It’s an important question. Maybe the Band of Bloggers panel will discuss it.
I know folks like Owen and Justin Taylor tend to make their blogs about ideas and not about them. Somewhere Owen has said (I couldn’t find the link), in his advice to bloggers, “Make your blog about ideas and not about you” — I think in the context of trying to mute the egocentric tendency of bloggers and blogging. And as the well-read top ten list from Michael Spencer has noted, the number one reason he might not read your (or my) blog is that it is too personal.
I think that Justin Buzzard balances the personal and impersonal aspects on his blog. He shares a fair amount about his life and self, but also has good, thoughtful content. My friend Ben, who is one of the most freakishly intelligent men I know, said:
I think the whole point of blogging is in some way … personality. Maybe you don’t want to talk about yourself all the time, but if people read your blog, it’s because of you (whether they know you or not).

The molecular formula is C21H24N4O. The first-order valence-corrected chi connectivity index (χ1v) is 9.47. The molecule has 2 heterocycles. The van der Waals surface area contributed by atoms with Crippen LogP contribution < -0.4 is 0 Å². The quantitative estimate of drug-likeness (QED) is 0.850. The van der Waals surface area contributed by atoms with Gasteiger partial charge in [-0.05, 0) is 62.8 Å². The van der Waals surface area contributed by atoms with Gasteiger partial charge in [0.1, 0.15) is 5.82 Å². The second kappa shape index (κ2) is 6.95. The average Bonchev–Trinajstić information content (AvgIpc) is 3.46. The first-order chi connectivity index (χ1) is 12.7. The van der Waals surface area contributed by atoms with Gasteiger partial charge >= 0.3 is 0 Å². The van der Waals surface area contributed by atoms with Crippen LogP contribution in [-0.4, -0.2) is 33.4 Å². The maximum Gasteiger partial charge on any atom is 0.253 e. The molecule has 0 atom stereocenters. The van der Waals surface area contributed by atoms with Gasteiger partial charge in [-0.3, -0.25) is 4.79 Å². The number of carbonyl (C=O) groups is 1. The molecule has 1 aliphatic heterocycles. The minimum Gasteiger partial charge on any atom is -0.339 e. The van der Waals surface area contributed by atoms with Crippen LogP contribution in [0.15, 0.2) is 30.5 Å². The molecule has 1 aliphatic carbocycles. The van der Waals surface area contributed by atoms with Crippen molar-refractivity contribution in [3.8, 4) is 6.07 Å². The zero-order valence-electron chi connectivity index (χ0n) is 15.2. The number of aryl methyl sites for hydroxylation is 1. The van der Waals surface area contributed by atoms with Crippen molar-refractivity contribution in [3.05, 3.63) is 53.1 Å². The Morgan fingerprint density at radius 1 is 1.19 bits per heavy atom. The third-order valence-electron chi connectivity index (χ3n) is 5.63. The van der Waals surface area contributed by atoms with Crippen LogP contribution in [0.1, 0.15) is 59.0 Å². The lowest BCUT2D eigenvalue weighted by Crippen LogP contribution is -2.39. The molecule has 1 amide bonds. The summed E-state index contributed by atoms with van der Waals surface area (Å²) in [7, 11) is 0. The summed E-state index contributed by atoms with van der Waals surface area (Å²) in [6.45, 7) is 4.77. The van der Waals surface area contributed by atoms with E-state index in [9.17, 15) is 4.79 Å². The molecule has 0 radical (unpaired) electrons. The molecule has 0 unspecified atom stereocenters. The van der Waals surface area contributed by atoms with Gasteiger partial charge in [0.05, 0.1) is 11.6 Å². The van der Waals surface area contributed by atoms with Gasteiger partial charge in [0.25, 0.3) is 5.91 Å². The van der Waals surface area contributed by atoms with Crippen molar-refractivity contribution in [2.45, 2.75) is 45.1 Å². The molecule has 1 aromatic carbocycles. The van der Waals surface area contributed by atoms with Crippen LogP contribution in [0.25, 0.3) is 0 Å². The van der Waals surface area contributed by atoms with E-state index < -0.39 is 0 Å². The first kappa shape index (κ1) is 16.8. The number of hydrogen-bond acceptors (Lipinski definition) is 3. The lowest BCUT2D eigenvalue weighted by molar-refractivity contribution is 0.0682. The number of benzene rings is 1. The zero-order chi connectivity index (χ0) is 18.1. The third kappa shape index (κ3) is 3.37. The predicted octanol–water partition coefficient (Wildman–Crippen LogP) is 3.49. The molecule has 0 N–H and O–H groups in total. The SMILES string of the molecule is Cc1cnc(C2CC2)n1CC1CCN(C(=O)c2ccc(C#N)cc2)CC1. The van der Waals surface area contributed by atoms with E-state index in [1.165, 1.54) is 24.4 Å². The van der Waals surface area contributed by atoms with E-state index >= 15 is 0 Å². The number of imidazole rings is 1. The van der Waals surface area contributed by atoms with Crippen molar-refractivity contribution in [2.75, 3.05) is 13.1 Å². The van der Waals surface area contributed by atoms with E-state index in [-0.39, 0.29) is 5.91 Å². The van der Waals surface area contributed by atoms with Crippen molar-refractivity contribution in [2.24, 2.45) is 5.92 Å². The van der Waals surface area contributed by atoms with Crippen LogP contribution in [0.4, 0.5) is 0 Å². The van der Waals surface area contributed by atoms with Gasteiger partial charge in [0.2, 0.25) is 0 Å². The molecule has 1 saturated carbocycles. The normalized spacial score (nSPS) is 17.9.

Obviously, this is not an “either-or” — we can incorporate both elements into our blogging. However, there will be a tendency for everyone, whether intentional or not. Most folks will probably tend toward the personal side, given the individualistic nature of blogging — I mean, we all start blogs so that we can get our own thinking and ourselves “out there”, don’t we?
I am trying to strike a balance on this one. Writing thoughtful posts on “non-personal” things takes a lot of work, but it is necessary if blogging is going to be more than just a fluffy online “dear diary.” However, like Ben said, there is an inherent personal aspect to blogging. Just think about how we refer to our favorite blogs — it’s “Justin Taylor’s blog”, not “Between Two Worlds”, when we it comes up in conversation. It’s “Timmy Brister“, not “Provocations and Pantings”. We know a blog by its blogger(s). Of course, this is not just a personal exercise — we come to appreciate blogs and their bloggers by the ideas that they convey and not only from an accounting of their trip to Mammoth Cave or something.
My own tendency is to try and thoughtfully reflect on my personal life and experience in a way that will be applicable and helpful for others. I assume that people don’t want to read my paper comparing and contrasting the theological methodology of Carl Henry and E.Y Mullins. But I could be wrong (you can read the paper and let me know…).
I am sure you have thoughts on this. Let’s interact.